Sabaton “Livgardet”

Well, I may never keep a straight face while singing “Fairest Lord Jesus” ever again. Maybe

They’ve got good voices for the melody.

The history video for those interested:

16 thoughts on “Sabaton “Livgardet”

  1. I’ll be thinking of 40 legions of angels captained by Archangel Michael, surging into battle as He points with His Hand.

  2. So… how are you keeping a straight face singing “Fairest Lord Jesus” after Frozen? Check out Cantus by Eatnemen Vulie (sp?) which is supposed to be where Frozen got its inspiration. The melody is definitely present at points on the movie. I am seriously confused.

    • I suspect that in our “post-Christian” society, people don’t automatically connect “folk tune” with “hymn tune.” Especially if they didn’t grow up in a church that used older hymns and Spirituals. (I’ve seen Frozen, but was more concerned with helping Sib and Sib-in-Law finish canning green beans and chow-chow than in watching the film with Red 2.0, so I missed most of the music.)

      That, or someone shrugged and said, “Great tune, no one will notice it’s also a hymn if it’s orchestrated this way, or the words changed that way.”

      • Contributor 3, most folks’ exposure to Church Music/hymns really freaking sucks. Like, “old” stuff is from the 80s, and deliberately modern or Boyfriend Jesus stuff.

        • There’s a reason why the church where I sing is, oh, three hymnal “updates” behind the rest of the denomination and has not budgeted for new hymnals. This past year, the newest hymns I’ve heard and sung were “Here Am I” and “Eagle’s Wings.” Most dated from before 1930. When times get hard, people want the old, solid hymns.

    • There are only eight notes*.
      And not all progressions are pleasing to the ear.
      Melodic lines will necessarily be similar to something that has gone before. Frozen didn’t really jump out at me as being a direct lift. (Unlike the above song, or Enya’s “Once We Had Gold”, albeit from a different hymn.)
      The mess surrounding music copyright frankly scares the beep out of me. It was bad enough before the “Blurred Lines” fiasco, where a song with a different melody, different instrumentation, different rhythm at a different rate, and different lyrics about a different thing was found to be plagiarized because of “the vibe” (conveniently left undefined).
      Unless you’re protected by a large company with many lawyers, your only protection is to flagrantly rip off songs in the public domain.
      Otherwise, it’s Calvinball.

      I’m mostly joking when I say the entire point of Vatican 2 was to get access to the Anglican hymnal.
      But only mostly.

      I hate that many of the mainline Protestant churches have abandoned the great hymns of the past (almost as much as I hate that they’ve abandoned sound theology).

      *For most practical intents and purposes.

      • That, too. I loved the original hymns, since Lutheran summer camp in the 70s. Anything by Watts, Luther, the Wesleys. Perfect, IMOP.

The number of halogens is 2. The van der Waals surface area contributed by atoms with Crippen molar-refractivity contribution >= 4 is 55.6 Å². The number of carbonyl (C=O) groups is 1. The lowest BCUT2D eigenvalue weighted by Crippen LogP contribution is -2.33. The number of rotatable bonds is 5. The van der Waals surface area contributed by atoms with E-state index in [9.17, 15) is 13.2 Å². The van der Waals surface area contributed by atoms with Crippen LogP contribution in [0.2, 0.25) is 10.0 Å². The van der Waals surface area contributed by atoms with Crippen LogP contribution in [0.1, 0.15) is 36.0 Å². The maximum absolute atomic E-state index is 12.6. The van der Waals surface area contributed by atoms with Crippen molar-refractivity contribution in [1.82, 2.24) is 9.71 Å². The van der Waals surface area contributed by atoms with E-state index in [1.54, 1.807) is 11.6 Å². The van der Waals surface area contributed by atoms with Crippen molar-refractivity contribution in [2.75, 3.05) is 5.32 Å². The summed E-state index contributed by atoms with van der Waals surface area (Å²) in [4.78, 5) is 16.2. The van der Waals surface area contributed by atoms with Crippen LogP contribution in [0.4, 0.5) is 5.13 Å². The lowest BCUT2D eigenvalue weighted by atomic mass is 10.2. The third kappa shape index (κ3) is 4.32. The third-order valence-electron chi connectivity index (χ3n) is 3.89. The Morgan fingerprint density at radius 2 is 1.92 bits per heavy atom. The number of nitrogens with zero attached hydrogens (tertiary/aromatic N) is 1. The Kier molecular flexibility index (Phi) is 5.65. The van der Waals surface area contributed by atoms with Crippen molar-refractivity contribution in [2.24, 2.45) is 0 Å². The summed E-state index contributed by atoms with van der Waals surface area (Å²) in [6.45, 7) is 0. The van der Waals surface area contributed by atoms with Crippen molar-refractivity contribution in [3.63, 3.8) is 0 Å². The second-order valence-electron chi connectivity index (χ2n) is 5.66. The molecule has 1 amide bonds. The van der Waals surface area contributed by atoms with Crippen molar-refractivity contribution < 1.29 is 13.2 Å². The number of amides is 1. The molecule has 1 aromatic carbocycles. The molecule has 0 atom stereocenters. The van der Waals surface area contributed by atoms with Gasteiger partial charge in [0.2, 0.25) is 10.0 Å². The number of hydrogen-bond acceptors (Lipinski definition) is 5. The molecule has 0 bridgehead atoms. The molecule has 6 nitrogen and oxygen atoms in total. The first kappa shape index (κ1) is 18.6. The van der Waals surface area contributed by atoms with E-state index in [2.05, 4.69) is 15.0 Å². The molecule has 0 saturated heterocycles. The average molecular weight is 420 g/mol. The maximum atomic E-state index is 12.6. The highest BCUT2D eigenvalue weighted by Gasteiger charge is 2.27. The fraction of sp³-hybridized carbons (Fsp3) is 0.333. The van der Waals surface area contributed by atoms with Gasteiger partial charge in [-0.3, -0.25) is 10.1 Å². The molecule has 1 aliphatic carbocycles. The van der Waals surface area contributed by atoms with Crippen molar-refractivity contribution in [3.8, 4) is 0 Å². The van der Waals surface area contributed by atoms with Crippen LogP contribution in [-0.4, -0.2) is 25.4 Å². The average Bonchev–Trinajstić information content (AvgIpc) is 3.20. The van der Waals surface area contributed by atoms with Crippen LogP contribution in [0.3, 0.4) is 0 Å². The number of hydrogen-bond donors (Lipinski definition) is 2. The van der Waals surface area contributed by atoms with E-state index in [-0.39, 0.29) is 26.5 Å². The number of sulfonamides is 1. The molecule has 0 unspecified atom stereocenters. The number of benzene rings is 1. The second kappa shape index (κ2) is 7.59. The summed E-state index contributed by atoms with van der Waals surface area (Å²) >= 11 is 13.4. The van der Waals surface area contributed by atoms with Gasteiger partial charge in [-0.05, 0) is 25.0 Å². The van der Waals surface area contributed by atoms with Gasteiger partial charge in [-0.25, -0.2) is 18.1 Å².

3. The “Cantus” song I referenced above is directly using FLJ above the chanting. After you hear it there Frozen is more obvious. They are a Norwegian group so I really wondered why this particular tune was getting a Scandinavian workout. But the Sabaton song is a blast.

  4. AAAGH! What an earworm you gave me! And how long it took me to find what I was remembering, because I KNEW I’ve never sung “Fairest Lord Jesus” or “Beautiful Savior,” either one.

    It’s this Omer Westendorf song, which was a staple of the old 1970’s Catholic Missalettes, always found in the hymn section in the back.

    God’s blessing sends us forth
    Strengthened for our task on earth
    Renewed in soul and renewed in mind
    May God with us remain, through us the Spirit reign
    That Christ be known to humankind. [Originally “all mankind.”]

    God’s news in spoken word
    Joyfully our hearts have heard
    O may the seed of God’s love now grow
    May we in fruitful deeds
    Gladly serve others needs
    That faith in action we may show.

    We by one living bread
    As one body have been fed
    So we are one as we share this food.
    How gracious to behold
    All people of one fold
    Who ever seek each other’s good. [I don’t remember this verse, so it might have been changed a lot, or they only printed two verses.]

    Grant in this age of space
    Triumph of your truth and grace
    Lord, you alone are unchanging truth.
    Bring us unto your side
    Preserve and ever guide
    Your ancient Church in ageless youth. [I don’t remember this verse much, but I do recall “in this age of space” from somewhere.]

    • Oh, crud. It turns out that Omer Westendorf was from Cincinnati, and died in 1997. WLP (World Library [of sacred music] Publications) was originally his garage. Now I feel terrible, because I like a lot of his songs and lyrics, and I had no idea he wasn’t from Europe or something.

      On the bright side, claims that he was one of the first Catholic lyricists writing hymns in English. Which obviously is several centuries off, and is also freaking hilarious if you ever looked at a Regency or Victorian Catholic hymnal from back in the day.

        • Oh, man. Also he wrote a Mass setting back in the 1950’s which used the “Dragnet” theme song in the Kyrie. And he was the guy behind the non-fondly-remembered People’s Mass Book. But he also did the St. Bonaventure’s choir. What a mix.

          Yup, there were bad/dumb things going on before Vatican II. Absolutely.

  5. I’ve always loved that line “grant in this age of space…” and had forgotten that that was also The Tune under discussion. 😉

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